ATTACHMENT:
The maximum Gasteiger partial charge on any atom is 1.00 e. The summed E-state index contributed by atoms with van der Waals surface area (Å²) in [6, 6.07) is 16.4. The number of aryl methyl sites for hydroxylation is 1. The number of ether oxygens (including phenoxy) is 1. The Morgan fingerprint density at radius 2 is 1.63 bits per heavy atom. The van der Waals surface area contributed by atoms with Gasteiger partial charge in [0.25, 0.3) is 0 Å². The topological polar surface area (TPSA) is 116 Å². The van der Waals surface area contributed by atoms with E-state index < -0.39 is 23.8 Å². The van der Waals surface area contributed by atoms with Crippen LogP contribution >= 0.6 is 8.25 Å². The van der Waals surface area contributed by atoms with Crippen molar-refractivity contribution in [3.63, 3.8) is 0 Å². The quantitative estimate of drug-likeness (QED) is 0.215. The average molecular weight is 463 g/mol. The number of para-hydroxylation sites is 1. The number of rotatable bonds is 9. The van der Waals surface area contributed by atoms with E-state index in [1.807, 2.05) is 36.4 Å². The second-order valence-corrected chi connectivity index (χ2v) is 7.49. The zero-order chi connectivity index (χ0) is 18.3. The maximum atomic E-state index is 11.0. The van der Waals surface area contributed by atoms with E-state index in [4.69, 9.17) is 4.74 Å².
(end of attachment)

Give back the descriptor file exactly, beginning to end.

The maximum Gasteiger partial charge on any atom is 1.00 e. The summed E-state index contributed by atoms with van der Waals surface area (Å²) in [6, 6.07) is 16.4. The number of aryl methyl sites for hydroxylation is 1. The number of ether oxygens (including phenoxy) is 1. The Morgan fingerprint density at radius 2 is 1.63 bits per heavy atom. The van der Waals surface area contributed by atoms with Gasteiger partial charge in [0.25, 0.3) is 0 Å². The topological polar surface area (TPSA) is 116 Å². The van der Waals surface area contributed by atoms with E-state index < -0.39 is 23.8 Å². The van der Waals surface area contributed by atoms with Crippen LogP contribution >= 0.6 is 8.25 Å². The van der Waals surface area contributed by atoms with Crippen molar-refractivity contribution in [3.63, 3.8) is 0 Å². The quantitative estimate of drug-likeness (QED) is 0.215. The average molecular weight is 463 g/mol. The number of para-hydroxylation sites is 1. The number of rotatable bonds is 9. The van der Waals surface area contributed by atoms with E-state index in [1.807, 2.05) is 36.4 Å². The second-order valence-corrected chi connectivity index (χ2v) is 7.49. The zero-order chi connectivity index (χ0) is 18.3. The maximum atomic E-state index is 11.0. The van der Waals surface area contributed by atoms with E-state index in [4.69, 9.17) is 4.74 Å².